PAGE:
The Lantern Festival marks the end of the New Year season and afterwards life becomes daily routines once again. This description is based upon the recollection of my own experience. Customs of observing the New Year vary from place to place, considering that China is a big country not only geographically, but also demographically and ethnically. Yet, the spirit underlying the diverse celebrations of the Chinese New Year is the same: a sincere wish of peace and happiness for the family members and friends.



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The History and Origin of Chinese New Year


   The Chinese New Year is now popularly known as the Spring Festival because it starts from the Beginning of Spring (the first of the twenty-four terms in coordination with the changes of Nature). Its origin is too old to be traced. Several explanations are hanging around. All agree, however, that the word Nian, which in modern Chinese solely means "year", was originally the name of a monster beast that started to prey on people the night before the beginning of a new year (Do not lose track here: we are talking about the new year in terms of the Chinese calendar).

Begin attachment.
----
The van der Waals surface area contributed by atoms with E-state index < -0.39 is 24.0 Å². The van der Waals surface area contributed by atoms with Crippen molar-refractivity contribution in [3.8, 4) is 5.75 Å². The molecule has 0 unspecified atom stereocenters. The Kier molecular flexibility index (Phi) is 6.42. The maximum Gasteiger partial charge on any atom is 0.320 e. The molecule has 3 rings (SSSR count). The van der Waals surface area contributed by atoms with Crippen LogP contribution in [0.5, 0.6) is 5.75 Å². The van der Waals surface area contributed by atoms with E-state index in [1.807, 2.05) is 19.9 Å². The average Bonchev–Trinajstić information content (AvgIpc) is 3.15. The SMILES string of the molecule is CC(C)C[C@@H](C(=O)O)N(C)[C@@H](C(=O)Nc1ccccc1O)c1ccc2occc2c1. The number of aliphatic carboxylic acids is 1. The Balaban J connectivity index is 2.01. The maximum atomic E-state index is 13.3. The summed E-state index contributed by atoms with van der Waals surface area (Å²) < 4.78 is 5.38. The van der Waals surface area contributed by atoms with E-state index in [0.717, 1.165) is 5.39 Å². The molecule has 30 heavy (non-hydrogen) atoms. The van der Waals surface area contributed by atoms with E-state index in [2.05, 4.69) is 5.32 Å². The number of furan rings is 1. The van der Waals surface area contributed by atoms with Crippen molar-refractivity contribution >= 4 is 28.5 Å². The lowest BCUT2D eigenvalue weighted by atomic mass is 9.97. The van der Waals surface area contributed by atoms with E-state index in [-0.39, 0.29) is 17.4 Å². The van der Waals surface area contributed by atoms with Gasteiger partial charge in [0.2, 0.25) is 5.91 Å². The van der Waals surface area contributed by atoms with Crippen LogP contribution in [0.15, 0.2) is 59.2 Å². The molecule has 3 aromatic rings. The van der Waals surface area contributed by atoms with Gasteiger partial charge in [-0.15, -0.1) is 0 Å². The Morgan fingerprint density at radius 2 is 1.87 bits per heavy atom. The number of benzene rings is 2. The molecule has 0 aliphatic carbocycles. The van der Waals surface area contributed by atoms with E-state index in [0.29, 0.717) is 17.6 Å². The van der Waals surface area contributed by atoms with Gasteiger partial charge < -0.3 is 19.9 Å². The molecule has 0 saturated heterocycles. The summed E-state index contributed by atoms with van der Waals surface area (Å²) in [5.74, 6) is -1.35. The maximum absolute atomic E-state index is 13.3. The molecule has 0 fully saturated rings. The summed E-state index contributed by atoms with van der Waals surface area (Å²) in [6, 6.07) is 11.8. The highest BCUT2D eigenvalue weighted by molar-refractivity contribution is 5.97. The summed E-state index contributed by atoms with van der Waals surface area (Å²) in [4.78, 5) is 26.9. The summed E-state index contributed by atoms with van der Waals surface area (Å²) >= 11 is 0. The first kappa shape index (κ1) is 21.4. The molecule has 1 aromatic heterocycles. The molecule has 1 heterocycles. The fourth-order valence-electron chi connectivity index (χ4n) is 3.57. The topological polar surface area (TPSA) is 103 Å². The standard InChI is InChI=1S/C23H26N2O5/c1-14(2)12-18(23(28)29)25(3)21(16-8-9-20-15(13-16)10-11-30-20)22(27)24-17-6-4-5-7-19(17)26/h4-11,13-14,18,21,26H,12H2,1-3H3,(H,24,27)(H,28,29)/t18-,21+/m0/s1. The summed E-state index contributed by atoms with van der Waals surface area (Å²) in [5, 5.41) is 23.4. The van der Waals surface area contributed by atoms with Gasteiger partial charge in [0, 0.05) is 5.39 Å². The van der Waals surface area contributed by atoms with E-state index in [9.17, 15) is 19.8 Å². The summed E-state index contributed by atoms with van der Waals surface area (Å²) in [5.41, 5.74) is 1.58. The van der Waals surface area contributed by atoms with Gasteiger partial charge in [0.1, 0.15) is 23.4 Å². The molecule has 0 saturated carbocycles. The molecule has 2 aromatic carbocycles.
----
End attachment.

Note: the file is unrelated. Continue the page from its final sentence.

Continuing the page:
One legend goes that the beast Nian had a very big mouth that would swallow a great many people with one bite. People were very scared. One day, an old man came to their rescue, offering to subdue Nian. To Nian he said, "I hear say that you are very capable, but can you swallow the other beasts of prey on earth instead of people who are by no means of your worthy opponents?" So, swallow it did many of the beasts of prey on earth that also harassed people and their domestic animals from time to time.